+5

    Comment number 113.

    "91. Uinen84
    Unfortunately, large numbers of people today like to be thick, it's somewhat fashionable."
    "Fashionable" is a modern word for "lazy" Children from the far East are successful as they are taught not to be lazy. Education is their priority, thats why they have the jobs and our young people do not. Simple. Their manners, behaviour and general attitude is also much better. Wake up UK!

  • rate this
    +9

    Comment number 112.

    Funny that employers are saying poor IT skills are preventing people getting jobs - I have an HND in software engineering and 20+ years experience in IT but despite having sent out many thousands of applications in the past few years I stiil don't have a job.
    What employers are really saying is that they want to bring in many more thousands of cheap IT skills from overseas, mainly India.

  • rate this
    +4

    Comment number 111.

    Shocking. ##who donated his fee for appearing on BBC talent show The Voice## If that really was the £500k then has the BBC learnt nothing about gross over pay of nonentities for performing on their channels? He should have been paying the BBC for free self advert air time.

    Forget silly Apple tax empire locked up ipads for children get them raspberry Pi devices they can do something with.

  • rate this
    +4

    Comment number 110.

    I'm afraid there is a bit more to proper IT than updating Facebook or playing about with your Xbox or iPhone. Youngsters may think that IT is all about syncing your tunes to 'the Cloud' and tagging pictures on social media sites. I'm afraid proper corporate IT is more complicated with networks and servers etc. If this initiative can teach anything it should be the fundamentals of real IT.

  • rate this
    -10

    Comment number 109.

    The biggest threat to youth employment is the government constantly raising the pension age. It's time retirement was compulsory at 60. This would release loads of jobs. Then we ensure they go to our own people, not cheapo immigrants brought in on the lie that we are all lazy, uncultured and lacking skills.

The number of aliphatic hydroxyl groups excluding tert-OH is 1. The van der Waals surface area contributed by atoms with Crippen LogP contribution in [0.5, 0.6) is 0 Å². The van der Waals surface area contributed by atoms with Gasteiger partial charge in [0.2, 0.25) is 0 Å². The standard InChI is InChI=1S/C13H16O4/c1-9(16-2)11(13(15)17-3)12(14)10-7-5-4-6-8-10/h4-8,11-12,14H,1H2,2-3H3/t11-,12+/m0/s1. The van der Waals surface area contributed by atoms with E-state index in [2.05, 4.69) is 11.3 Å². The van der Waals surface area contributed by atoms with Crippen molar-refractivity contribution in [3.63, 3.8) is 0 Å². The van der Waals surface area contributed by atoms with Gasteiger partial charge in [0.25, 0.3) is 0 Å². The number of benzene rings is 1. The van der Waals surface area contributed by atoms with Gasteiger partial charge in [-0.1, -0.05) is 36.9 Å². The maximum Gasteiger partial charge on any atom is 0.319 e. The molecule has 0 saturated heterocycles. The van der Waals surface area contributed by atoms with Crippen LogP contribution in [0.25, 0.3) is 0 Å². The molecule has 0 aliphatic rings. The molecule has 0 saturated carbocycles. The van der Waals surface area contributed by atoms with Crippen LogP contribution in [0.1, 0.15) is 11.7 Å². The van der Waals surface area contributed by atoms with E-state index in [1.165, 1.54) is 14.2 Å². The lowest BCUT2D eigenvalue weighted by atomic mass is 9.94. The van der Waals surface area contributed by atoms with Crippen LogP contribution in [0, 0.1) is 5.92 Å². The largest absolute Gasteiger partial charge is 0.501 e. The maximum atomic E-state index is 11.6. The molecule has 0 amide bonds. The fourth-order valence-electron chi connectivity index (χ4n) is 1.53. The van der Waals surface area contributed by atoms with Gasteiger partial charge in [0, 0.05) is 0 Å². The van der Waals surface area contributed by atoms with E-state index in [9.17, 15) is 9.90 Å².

It's government policies that are preventing youth employment, nothing else.

  • rate this
    +1

    Comment number 108.

    I bet if you asked them to work on mobile-phones or IPads etc they could show us a thing or two.

    What we buy compared to what offices use is very different. I don't think the young people are behind - I think they're ahead... But I do find their acronyms annoying... Lol.

  • rate this
    0

    Comment number 107.

    @90 well I suppose he could've been lying but he's not one that usually makes stories up.

  • rate this
    +4

    Comment number 106.

    @12 "Teachers waste vast amounts of money buying brand name software"

    A friend of mine works IT at a school, he's bombarded with requests for iPads and £50'000 software solutions that are nothing more than a fluffy interface for basic windows features. Luckily he's got authority over the comp science grad he works with, else that school would have half a million £ worth of useless junk.

  • rate this
    -3

    Comment number 105.

    "95. ukblahblahblacksheep
    Not everyone has access to the internet at home.
    Not everyone can afford to buy laptops and PC's.
    So it is a problem."

    Any bets they have 48" flat screen TV with surround sound at home with an Xbox, & smart phone though :-)

  • rate this
    +1

    Comment number 104.

    But these people are experts using their smart phones!

  • rate this
    -28

    Comment number 103.